It was the 83rd over of the Indian innings on Sunday at Melbourne Cricket Ground. In the final session of a hard-fought day for India, Mitchell Starc had the new ball in his hand. Till then in the series, he had taken wickets in three out of the four times that he had a brand new cherry to bowl with and should really have had another in his previous over too. Steaming into the bowling crease, he floated a tempting full ball outside the offstump. And Ajinkya Rahane, unbeaten in the innings, was beaten by his own impatience as he threw his bat at that wide delivery.
The Indian captain knew he had made a mistake. The gloves went up to the helmet and he gently punched it a few times, like a kid who had gotten his mathematics calculations wrong in an exam. When he got back on strike for the next ball, the camera was fixated on his face. You did not have to be a lip-reading expert to figure out he was saying: “Come on, come on, watch the ball.”
Two deliveries later, Starc bowled another wide delivery and this time, Rahane watched the ball. He watched it from the hand of the bowler, onto the middle of his bat, and sail over the fielders on the off-side for four.
A few deliveries later, he watched the ball again as it raced to the boundary through point. Short and not really wide, but Rahane was not going to miss out on that. With arguably the most authoritative shot he had played all day, he reached what is probably the most significant century of his Test career so far.
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There are a couple of ways to look at Rahane’s innings. As a standalone Test match knock, it was not the most fluent of centuries but it was hard-fought, methodical, and calculated. He respected the bowlers, each of them world class, but he trusted his defence. The forward push was more authoritative than it was in Adelaide.
It was a tough pitch, mind you. He started off slowly, taking 17 deliveries to score his first run. He left frequently early on, resisting the temptation to drive. He accelerated steadily through the innings, after a patient partnership with Hanuma Vihari that was followed by a momentum-shifting one with Rishabh Pant. And finally, his last 30 runs came off 30 deliveries as he made sure Australia did not come back into the match late on in the day. It was a century to be proud of, even when you stripped out the context in which it happened.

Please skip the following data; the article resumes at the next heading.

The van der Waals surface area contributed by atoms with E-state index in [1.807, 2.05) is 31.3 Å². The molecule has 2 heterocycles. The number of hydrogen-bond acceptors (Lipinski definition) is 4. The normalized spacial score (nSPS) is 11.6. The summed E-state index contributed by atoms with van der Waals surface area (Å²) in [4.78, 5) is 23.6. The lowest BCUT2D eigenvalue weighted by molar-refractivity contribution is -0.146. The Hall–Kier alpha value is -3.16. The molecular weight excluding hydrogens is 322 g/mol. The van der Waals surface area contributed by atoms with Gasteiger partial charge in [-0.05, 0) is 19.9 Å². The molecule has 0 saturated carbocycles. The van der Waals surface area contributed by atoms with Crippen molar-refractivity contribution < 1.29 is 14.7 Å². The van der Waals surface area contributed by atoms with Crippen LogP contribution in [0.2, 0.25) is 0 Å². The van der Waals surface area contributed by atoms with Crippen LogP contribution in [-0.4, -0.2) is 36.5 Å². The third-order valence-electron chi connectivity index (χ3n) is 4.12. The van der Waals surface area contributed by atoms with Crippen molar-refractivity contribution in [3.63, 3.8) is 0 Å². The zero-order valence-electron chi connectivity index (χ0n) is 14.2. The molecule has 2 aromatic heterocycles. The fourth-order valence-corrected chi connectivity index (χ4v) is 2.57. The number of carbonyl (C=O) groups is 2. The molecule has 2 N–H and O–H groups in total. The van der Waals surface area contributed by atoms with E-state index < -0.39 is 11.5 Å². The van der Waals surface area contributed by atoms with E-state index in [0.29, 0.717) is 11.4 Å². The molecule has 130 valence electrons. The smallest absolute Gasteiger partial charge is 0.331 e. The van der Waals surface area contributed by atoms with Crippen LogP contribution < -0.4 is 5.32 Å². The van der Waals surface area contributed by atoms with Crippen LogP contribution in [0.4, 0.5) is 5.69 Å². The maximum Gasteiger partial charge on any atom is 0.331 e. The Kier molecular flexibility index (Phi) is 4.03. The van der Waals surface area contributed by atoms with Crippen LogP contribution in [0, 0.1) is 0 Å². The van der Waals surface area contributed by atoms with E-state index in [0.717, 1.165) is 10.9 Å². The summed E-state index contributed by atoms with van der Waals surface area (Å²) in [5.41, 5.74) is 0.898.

But add in the context, and it gets elevated to one of India’s most memorable away from home.
It came in the innings after he was out for a duck in Adelaide, which saw India get blown away for 36, in case you had not heard. It came in a match where he was not just *a* middle order batsman for India, he was *the* middle order batsman for India. It came when he was leading his team, in the absence of Virat Kohli. It came when his needed it the most, because at 64/3, Australia were buzzing.
And remember, this is an Australian attack that is comprised of four men who will all feature in conversations of the best to have represented the country. Starc reached 250 wickets on Sunday, Pat Cummins and Josh Hazlewood reached milestones of 150 and 200 in Adelaide, and Nathan Lyon is not far away from 400. Between them, they have a combined total of 995 wickets.
They kept at it through the day and there were not many easy deliveries. There were very few easy runs on offer. Unlike his previous century at the venue in 2014, where he showcased an array of attacking strokes in the company of Kohli, the 12th of his career and second at MCG was all about restraint.
Rahane had his chances, too. He was dropped in the 70s once, and then again at the end of the day’s play. He expertly placed the ball between wicketkeeper and the wide slip once when on 57, when easily he could have found the fielder.
In the analysis of 36 all out, the luck factor should not be ignored because India were simply edging every other good delivery and finding the fielders. In the analysis of this Rahane century too, luck played its role. But, as a cliche as old-fashioned as Rahane himself goes, good athletes make their own luck and make it count.
At stumps, day 2
|Mayank Agarwal||lbw Mitchell Starc||0||6||0|
|Shubman Gill||c Tim Paine b Pat Cummins||45||65||8|
|Cheteshwar Pujara||c Tim Paine b Pat Cummins||17||70||1|
|Hanuma Vihari||c Steve Smith b Nathan Lyon||21||66||2|
|Rishabh Pant||c Tim Paine b Mitchell Starc||29||40||3|
On the Sony Network’s broadcast, commentator Harsha Bhogle made an important observation: watching just the highlights of this Ajinkya Rahane innings almost wouldn’t do it full justice. Indeed so, this was about so much else one could not possibly include in a short clip. In the official eight-minute highlights video of day two, Rahane features just for 30 seconds or so in the first five minutes, at which point he reached his half century.
In the days and even years ahead, the boundaries would be remembered but the essence of that effort was the ones he spent away from the limelight: the deliveries he left, ones he dead-batted on his front-foot, the soft hands that ensured edges the ball, the images of him standing at the non-striker’s end looking at the turf and refocussing himself, the muttering of “watch the ball, watch the ball.”